-- There is little that is simple when it comes to making a simple box.

View ajosephg's profile

ajosephg

1860 posts in 2314 days


#3 posted 12-10-2012 05:01 AM

I have had the same three Freud blades for over 20 years. An 80 tooth crosscut, a 40 tooth rip, and a combination. Don’t remember the part numbers off hand, but they have served me well. The combination is on the saw the most, but if I’m going to make critical cuts, or make a lot of the same cuts (cross cut or rip) then a put on the appropriate blade. Almost forgot, I also have an Oslun 8 inch dadoe set

I heartily agree that a zero clearance insert is critical to making good cuts, to say nothing about safety.

PS – I have a no name Taiwanese contractor saw (basically a knock-off of the old Delta contractor saws.)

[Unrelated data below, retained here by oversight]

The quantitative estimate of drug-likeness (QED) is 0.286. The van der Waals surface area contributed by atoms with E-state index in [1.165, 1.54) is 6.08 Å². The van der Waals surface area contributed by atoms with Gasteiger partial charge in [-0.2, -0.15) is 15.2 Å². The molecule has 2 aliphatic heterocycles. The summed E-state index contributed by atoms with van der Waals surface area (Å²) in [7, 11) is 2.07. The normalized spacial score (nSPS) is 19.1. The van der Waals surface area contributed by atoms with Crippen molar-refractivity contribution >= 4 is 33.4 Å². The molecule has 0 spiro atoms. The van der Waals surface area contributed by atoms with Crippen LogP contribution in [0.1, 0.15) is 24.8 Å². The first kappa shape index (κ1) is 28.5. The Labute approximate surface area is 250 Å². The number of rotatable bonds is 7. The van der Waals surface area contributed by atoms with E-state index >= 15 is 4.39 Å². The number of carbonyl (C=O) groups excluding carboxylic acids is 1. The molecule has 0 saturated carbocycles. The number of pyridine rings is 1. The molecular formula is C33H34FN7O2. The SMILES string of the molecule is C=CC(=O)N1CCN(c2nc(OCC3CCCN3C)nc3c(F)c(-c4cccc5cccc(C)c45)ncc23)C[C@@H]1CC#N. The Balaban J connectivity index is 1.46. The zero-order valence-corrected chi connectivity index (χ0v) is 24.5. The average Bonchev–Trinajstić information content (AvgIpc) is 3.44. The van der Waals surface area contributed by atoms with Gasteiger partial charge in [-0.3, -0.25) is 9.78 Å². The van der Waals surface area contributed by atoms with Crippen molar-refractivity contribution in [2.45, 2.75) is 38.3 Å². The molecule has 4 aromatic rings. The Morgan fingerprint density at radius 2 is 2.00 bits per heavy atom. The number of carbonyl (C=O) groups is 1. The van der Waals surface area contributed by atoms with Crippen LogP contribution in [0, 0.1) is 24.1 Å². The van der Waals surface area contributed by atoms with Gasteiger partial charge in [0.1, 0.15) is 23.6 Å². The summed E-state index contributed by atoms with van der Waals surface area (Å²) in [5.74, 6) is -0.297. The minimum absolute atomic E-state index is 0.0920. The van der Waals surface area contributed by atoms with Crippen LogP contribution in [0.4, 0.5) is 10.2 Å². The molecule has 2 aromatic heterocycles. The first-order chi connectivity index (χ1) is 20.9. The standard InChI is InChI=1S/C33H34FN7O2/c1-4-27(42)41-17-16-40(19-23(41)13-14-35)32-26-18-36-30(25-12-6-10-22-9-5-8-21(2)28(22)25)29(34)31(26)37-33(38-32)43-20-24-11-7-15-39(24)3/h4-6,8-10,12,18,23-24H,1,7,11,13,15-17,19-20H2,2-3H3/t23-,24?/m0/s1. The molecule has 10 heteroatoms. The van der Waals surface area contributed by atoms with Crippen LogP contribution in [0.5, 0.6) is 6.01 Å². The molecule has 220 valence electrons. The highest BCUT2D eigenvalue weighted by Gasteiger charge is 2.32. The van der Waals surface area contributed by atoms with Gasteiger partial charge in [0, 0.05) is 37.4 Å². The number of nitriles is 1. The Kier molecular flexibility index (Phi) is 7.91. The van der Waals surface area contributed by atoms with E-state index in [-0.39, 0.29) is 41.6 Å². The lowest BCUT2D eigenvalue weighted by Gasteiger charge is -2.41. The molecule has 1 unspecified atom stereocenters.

-- Joe

View MonteCristo's profile

MonteCristo

2098 posts in 941 days


#4 posted 12-10-2012 06:19 AM

Some combination blades, like Forrest’s WW II, are amazingly good at just about anything. I use an old blade, maybe even with a tooth or two chipped, for carpentry work or when cutting boards that are maybe a bit suspect.

-- Dwight - "Free legal advice available - contact Dewey, Cheetam & Howe""

View Straightbowed's profile

Straightbowed

717 posts in 1051 days


#5 posted 12-10-2012 10:32 AM

you can buy the 24T Frued rip at home depot for like 28 smacks, I have a 1023sl but I really am leaning toward thin kerf blades, I use to use full kerf and then some of the amana blades screw that go with thin kerf much easier to push and leaves and fin finish, if it dont hit it with a jointer or jointerplane. My next purchase will be a Forrest thin kerf ww2 I think they make that just to say I have one but I have 7 but my favorite is a frued 50 combination, smooth cutting blade cuts even better when I take it to my man and get it juiced up when he puts a supersharp grind on it